RE: [Histonet] fixation for frozen tissue

From:"Serrano del Pozo, Erika"

Hi Rita,

I only use fixation before freeze a tissue when I can´t handle it when it´s
fresh (diaphragm), and I perform a sucrose treatment after the fixation.

Here is what I do:

paraformaldehid 4% at 4ēC (minimum time o/n) 

fast washed in PBS 0,1M 

criproteccion (I):  
sucrose 15% (75g sucrose - 1ml NaN3 10% - to 500ml PBS) o/n at 4ĒC; shaking 

crioproteccion (II):  
sucrose 30% (150g sucrose - 2ml NaN3 10% - to 1000ml PBS) shaking at 4ĒC;
several changes (minimum 3) until the samples are at heart deposited of the
container (I don´t know why, but this not always happens; don´t worry, it
also works)
fast washed in PBS 0,1M 

frezee in OCT with liquid nitrogen

Wishing you a "sweet" procedure. 

Erika Serrano

Centre de Regulaciķ Genōmica
Differenciation and Cancer Programme
Barcelona -SPAIN-

> ----------
> From: 	Rita Angel
> Sent: 	Monday, April 19, 2004 19:24 PM
> To:
> Subject: 	[Histonet] fixation for frozen tissue
> Hi all,
> I have several questions about fixing frozen tissue. In the past, we've 
> always frozen tissue fresh from the animal into frozen embedding media and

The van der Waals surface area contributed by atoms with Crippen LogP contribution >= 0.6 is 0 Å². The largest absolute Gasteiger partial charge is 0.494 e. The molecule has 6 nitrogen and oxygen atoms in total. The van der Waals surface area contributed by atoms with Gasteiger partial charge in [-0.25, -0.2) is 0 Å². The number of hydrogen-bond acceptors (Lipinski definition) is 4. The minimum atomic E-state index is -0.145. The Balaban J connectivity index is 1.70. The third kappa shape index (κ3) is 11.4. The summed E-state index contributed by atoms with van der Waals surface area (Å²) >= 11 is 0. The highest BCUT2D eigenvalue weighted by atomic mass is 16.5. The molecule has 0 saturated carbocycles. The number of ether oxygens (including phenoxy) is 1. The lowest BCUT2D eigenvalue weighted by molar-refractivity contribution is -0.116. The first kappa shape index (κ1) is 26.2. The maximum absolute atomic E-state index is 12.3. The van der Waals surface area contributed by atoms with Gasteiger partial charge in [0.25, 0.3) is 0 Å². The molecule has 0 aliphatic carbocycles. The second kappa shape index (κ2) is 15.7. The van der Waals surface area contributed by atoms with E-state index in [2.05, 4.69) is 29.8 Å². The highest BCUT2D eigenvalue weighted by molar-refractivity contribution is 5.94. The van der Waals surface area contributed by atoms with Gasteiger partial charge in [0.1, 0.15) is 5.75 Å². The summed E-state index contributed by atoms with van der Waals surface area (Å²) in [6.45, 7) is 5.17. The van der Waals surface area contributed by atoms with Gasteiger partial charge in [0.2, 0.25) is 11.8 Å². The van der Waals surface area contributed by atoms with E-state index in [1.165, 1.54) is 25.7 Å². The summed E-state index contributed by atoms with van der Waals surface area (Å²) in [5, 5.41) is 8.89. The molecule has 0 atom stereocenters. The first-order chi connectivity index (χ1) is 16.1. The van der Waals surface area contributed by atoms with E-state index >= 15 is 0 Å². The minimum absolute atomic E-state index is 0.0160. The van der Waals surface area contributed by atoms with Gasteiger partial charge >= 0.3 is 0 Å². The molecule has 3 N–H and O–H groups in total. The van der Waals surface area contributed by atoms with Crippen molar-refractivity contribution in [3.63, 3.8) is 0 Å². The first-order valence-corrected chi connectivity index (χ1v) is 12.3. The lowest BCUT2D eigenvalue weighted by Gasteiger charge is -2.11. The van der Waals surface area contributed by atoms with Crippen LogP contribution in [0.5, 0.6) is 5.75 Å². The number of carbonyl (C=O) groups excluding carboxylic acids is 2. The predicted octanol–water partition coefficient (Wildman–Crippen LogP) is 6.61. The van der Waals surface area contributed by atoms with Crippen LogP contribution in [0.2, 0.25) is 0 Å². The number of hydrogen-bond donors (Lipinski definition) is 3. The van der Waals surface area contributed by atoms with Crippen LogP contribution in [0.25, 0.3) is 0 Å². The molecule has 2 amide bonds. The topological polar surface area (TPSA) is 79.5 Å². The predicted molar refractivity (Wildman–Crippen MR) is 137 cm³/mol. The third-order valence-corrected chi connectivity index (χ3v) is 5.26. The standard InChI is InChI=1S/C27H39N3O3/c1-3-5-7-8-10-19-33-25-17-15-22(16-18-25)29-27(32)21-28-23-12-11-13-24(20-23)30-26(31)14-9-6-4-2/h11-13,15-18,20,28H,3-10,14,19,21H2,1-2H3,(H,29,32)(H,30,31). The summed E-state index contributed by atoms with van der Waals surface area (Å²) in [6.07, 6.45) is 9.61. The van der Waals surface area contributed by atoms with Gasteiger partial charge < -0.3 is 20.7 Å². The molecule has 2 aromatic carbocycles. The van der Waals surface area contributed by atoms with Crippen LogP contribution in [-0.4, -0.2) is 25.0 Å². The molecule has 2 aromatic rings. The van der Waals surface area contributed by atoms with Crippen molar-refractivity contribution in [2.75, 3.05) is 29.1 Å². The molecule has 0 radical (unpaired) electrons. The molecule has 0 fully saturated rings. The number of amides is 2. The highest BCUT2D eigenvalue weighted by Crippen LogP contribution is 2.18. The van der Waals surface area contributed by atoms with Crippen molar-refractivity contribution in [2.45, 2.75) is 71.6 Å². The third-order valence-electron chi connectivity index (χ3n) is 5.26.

> then immersing into liquid nitrogen.
> I have an investigator that brought frozen tissue that he first fixed in 
> formalin, then froze. I'm unable to get sections because the tissue is 
> soft. It seems there is still moisture in the tissue, so I melted the
> block 
> & blotted off the tissue, then re-froze. I'm still not able to get
> sections 
> although it doesn't seem as mushy now. It still seems like the tissue is 
> wet.Does anyone have any suggestions?
> He was also asking about a protocol for sucrose, and I was wondering if 
> anyone could get one to me? Also why do people use this procedure, and
> when 
> do you need to use it?
> Thanks for all your help,
> Rita Angel, HT
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